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Tax is an obligatory commitment imposed by a government authority, regardless of the specific nature of administration delivered to the citizen consequently and not forced as punishment for any offense[1]. The growth of an economy broadly depends upon various factors such as per capita income, ease of doing business, infrastructural developments etc. But beyond all this there a significant amount of contribution in the upliftment of the economy depends upon the efficient taxing structure in a country.

 In fact, the efficient taxing structure can stand as a major source of revenue for the government. As much as people think that their money is directly going into the treasury of the government, there also exist a lot of corruptions, evasions to escape the payment of tax. The efficient taxing policy should “allocate, distribute and stabilize” the funds in the economy[2].  The taxing framework in India is a three-level set up i.e. the taxes are collected by the central government, state government and the local municipal corporations of the respective states.

A significant question that remains a conundrum in the taxation system is the incidence of the corporate tax. Along standing process in tax incidence analysis is that real burden based on real allocations and not on price level or choice of consumers[3]. The corporate tax goes about as a component for collecting income taxes and diversifies the framework and it serves as a screen against evasion of tax by high income citizens. Though in the short run there is an understanding that the corporate tax shall be borne by the capital owners there is a grey area in understanding as to who bears this final burden and the impact on the investment policies.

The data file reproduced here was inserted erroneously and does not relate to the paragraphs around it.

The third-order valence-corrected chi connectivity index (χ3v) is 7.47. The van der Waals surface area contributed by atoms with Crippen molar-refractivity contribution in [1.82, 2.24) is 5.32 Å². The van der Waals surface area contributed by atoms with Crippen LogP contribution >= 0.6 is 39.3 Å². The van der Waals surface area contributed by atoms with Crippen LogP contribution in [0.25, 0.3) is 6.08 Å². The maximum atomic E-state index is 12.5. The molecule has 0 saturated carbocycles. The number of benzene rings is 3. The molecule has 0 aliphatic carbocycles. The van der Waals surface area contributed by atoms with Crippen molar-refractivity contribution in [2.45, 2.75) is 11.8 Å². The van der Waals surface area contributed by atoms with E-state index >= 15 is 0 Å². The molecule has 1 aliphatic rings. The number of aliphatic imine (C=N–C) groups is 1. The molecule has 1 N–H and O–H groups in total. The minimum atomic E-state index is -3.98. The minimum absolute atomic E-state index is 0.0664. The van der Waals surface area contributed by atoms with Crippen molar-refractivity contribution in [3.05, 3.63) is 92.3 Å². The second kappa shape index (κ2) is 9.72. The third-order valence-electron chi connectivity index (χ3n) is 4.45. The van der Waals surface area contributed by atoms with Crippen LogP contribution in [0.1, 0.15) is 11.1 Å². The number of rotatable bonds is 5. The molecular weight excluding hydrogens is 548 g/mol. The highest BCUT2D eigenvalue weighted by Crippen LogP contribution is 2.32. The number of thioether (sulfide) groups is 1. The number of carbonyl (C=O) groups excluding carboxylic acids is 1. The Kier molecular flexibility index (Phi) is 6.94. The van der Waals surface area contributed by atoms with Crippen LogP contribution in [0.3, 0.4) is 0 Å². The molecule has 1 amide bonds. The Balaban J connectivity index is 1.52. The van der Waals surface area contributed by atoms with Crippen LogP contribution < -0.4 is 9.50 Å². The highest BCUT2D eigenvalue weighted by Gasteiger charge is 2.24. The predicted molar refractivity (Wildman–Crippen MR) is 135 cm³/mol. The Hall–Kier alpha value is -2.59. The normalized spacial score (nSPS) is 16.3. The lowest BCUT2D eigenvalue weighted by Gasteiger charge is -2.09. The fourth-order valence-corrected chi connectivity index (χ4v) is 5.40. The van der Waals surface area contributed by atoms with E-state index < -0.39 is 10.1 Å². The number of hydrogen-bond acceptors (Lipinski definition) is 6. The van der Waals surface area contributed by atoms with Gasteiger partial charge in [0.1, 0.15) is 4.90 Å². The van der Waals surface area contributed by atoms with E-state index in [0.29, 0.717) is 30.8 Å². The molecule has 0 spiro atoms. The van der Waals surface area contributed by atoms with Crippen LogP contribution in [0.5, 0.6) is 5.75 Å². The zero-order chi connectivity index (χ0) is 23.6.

This paper shall discuss the concept of Incidence of Tax and in more particular the shifting and the distribution of burden of the corporate tax in India. Tax incidence is not an accounting exercise but a scientific portrayal of changes in economic equilibria when taxes are changed[4]. The response of the tax system to increase in income can be the elasticity of the tax system, i.e. the extent to which the tax system given an increased return with every increase in income[5]. In many cases the incidence is on the person who ultimately bears the money burden of tax this is not necessarily have to be a consumer.